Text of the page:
The action plan will outline the steps to take, to prepare the participating companies for the rigorous certification process.

Pilot companies include caterers, water bottlers, and farm produce distributors.#





ASSIST holds awareness sessions for Vietnam’s textile, garment and leather manufacturers

9 12 2011

Asia Society for Social Improvement and Sustainable Transformation (ASSIST) held three awareness sessions for the CONSERV (Conservation of Environment Resources in Vietnam) Public Private Partnership (PPP) Project last November 23, 24 and 25 in Ho Chi Minh, Bien Hoa and Long An.


CONSERV is an initiative co-financed by German donor DEG and implemented by PUMA SE and ASSIST. It seeks to promote resource efficiency and waste management practices among Vietnam’s textile, garment and leather factories. The 17-month project will feature awareness-raising and capacity-building whilst also contributing to sustainable development in the country.

Designed to support suppliers in reducing greenhouse gas emissions, protecting vulnerable natural resources and minimizing waste and pollution, project gathered members of Vietnam’s textile, garment and leather industries (TGL) from the suppliers of major sports brand PUMA.


The participants listened to seminars on resource efficiency as well as cleaner production techniques. By March 2012, CONSERV will also hold Training of Trainer (ToT) workshops and develop o Body of Knowledge on Resource Efficiency and Waste Management. #





SAFE Cambodia TOTs tackle Hazard Analysis for Food Industry Practitioners

22 11 2011

Structured Program to Achieve Food Safety Excellence in Cambodia (SAFE Cambodia), a Public-Private Partnership (PPP) initiative of TUV Rheinland and  Asia Society for Social Improvement and Sustainable Transformation (ASSIST) conducted a training of trainers (TOT) for Food Industry Practitioners on October 3 to 8 in Siem Reap, and October 10 to 15 in Phnom Penh.

Focusing on the Hazard Analysis and Critical Control Points (HACCP) module, the session featured an introduction to the approach, the prerequisite programs (PRPs), and the extensive discussion on the 12 logical steps to its application and implementation.

The HACCP training aimed to equip the food safety trainers with the skills at system implementation. These were reinforced through a combination of lectures as well as group discussions and workshops which covered each of the steps on hazard analysis, and the process for developing a per-product HACCP plan.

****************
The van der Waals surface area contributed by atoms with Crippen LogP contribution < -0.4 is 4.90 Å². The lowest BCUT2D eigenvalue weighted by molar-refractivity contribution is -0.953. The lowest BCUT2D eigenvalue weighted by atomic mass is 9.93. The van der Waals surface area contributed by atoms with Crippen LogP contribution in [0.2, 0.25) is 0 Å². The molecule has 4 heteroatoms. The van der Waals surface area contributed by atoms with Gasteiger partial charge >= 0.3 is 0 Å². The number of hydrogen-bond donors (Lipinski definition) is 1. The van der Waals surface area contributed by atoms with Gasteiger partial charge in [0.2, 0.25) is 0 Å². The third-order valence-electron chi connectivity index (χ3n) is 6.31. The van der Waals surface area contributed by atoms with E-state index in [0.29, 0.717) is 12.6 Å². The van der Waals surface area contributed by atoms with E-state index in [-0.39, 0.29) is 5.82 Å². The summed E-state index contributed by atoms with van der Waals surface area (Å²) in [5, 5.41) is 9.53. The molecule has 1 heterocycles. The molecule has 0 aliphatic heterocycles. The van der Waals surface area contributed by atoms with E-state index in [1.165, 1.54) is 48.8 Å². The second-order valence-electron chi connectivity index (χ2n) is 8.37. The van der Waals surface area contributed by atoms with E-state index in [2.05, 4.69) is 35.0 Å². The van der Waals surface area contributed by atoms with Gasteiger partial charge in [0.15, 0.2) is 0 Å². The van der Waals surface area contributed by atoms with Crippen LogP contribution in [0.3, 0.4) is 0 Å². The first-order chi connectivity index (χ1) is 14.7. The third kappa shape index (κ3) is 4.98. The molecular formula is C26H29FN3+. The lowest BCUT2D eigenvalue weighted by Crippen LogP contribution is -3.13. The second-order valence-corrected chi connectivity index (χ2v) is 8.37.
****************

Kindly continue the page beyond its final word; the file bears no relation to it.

Coming from Siem Reap, Battambang, and Kompong Thom, the participants were representatives of the rice and vegetable farming, water purification, fisheries, food service sectors. #





ASSIST and TUV NORD launch LEAP Project in three key cities of Indonesia

16 11 2011

Asia Society for Social Improvement and Sustainable Transformation (ASSIST) and TUV NORD kicked off the Leapfrog towards Efficiency And Progress through Low Carbon Economy Indonesia (LEAP) last November 7, 9 and 11 in Surabaya, Jakarta and Medan, respectively.

LEAP Indonesia is a Public-Private Partnership initiative designed to help the businesses from five sectors (Cement, Iron and Steel, Textile, Power Plant and Palm Oil) 1) reduce their Green House Gas emissions, 2) become more energy-efficient and 3) contribute to the national plans of the government towards low-carbon economy.

In particular, the project supports the Indonesian Government’s commitment to reduce 26% of the greenhouse gas (GHG) emissions by 2020.

TÜV NORD Indonesia President Director Robert Napitupulu welcomed the participants, while ASSIST Projects and Grants Management Director Sathappan Sathappan provided a project overview. For his part, Mr. Gunardi of the Ministry of Environment discussed the country’s effort at reducing Indonesia’s carbon footprint.

The launch sessions generated interest among the local companies to adopt energy management systems benchmarking ISO 50001, towards reducing their GHG emissions and contribute to the switch towards a low-carbon economy.

Representatives of local and multinational companies, as well as universities and local chambers (EKONID, KADIN, and PAKLIM), attended the event. The local chambers and universities will be helping build the local capacity in the field of energy.

Multi-stakeholder sessions will be held in the coming months to create a roadmap for the LEAP program which will be followed by technical training sessions early next year.

LEAP is co-financed by PT TUV NORD Indonesia and German development bank DEG. ASSIST will play the role of a lead implementation partner by providing technical expertise, training and technical assistance to local companies.

DEG Representative Office Jakarta Hans-Jürgen Hertel and PAKLIM’s (Program Advis Kebijakan untuk Perlindungan Lingkungan Hidup dan Iklim (Policy Advice for Environment and Climate Change) Dr. Joyce Miller also attended the event. #